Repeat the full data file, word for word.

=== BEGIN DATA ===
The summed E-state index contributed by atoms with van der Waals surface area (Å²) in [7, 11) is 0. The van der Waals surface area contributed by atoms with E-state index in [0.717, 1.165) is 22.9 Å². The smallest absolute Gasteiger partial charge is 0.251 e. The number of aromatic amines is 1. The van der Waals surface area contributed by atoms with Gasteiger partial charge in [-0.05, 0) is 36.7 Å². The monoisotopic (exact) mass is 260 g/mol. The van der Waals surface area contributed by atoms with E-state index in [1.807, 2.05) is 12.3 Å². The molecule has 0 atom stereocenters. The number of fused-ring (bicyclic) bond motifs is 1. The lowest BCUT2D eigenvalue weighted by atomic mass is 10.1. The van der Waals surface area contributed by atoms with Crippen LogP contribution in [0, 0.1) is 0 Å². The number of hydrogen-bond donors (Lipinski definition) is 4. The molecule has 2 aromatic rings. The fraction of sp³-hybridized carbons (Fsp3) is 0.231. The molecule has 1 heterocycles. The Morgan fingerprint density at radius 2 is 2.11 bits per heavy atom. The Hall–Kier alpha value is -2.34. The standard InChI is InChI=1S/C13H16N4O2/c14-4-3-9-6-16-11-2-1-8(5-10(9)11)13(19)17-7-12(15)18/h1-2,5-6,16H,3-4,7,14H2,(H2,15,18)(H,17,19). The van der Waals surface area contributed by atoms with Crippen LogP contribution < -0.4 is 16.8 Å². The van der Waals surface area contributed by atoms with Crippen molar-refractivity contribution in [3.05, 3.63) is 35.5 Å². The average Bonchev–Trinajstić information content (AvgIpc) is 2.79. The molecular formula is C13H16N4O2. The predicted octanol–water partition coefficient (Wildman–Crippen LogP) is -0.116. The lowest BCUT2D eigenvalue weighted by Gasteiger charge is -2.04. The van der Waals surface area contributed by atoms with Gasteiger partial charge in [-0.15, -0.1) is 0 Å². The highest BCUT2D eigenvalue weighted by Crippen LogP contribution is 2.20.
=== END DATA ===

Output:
The summed E-state index contributed by atoms with van der Waals surface area (Å²) in [7, 11) is 0. The van der Waals surface area contributed by atoms with E-state index in [0.717, 1.165) is 22.9 Å². The smallest absolute Gasteiger partial charge is 0.251 e. The number of aromatic amines is 1. The van der Waals surface area contributed by atoms with Gasteiger partial charge in [-0.05, 0) is 36.7 Å². The monoisotopic (exact) mass is 260 g/mol. The van der Waals surface area contributed by atoms with E-state index in [1.807, 2.05) is 12.3 Å². The molecule has 0 atom stereocenters. The number of fused-ring (bicyclic) bond motifs is 1. The lowest BCUT2D eigenvalue weighted by atomic mass is 10.1. The van der Waals surface area contributed by atoms with Crippen LogP contribution in [0, 0.1) is 0 Å². The number of hydrogen-bond donors (Lipinski definition) is 4. The molecule has 2 aromatic rings. The fraction of sp³-hybridized carbons (Fsp3) is 0.231. The molecule has 1 heterocycles. The Morgan fingerprint density at radius 2 is 2.11 bits per heavy atom. The Hall–Kier alpha value is -2.34. The standard InChI is InChI=1S/C13H16N4O2/c14-4-3-9-6-16-11-2-1-8(5-10(9)11)13(19)17-7-12(15)18/h1-2,5-6,16H,3-4,7,14H2,(H2,15,18)(H,17,19). The van der Waals surface area contributed by atoms with Crippen LogP contribution < -0.4 is 16.8 Å². The van der Waals surface area contributed by atoms with Crippen molar-refractivity contribution in [3.05, 3.63) is 35.5 Å². The average Bonchev–Trinajstić information content (AvgIpc) is 2.79. The molecular formula is C13H16N4O2. The predicted octanol–water partition coefficient (Wildman–Crippen LogP) is -0.116. The lowest BCUT2D eigenvalue weighted by Gasteiger charge is -2.04. The van der Waals surface area contributed by atoms with Gasteiger partial charge in [-0.15, -0.1) is 0 Å². The highest BCUT2D eigenvalue weighted by Crippen LogP contribution is 2.20.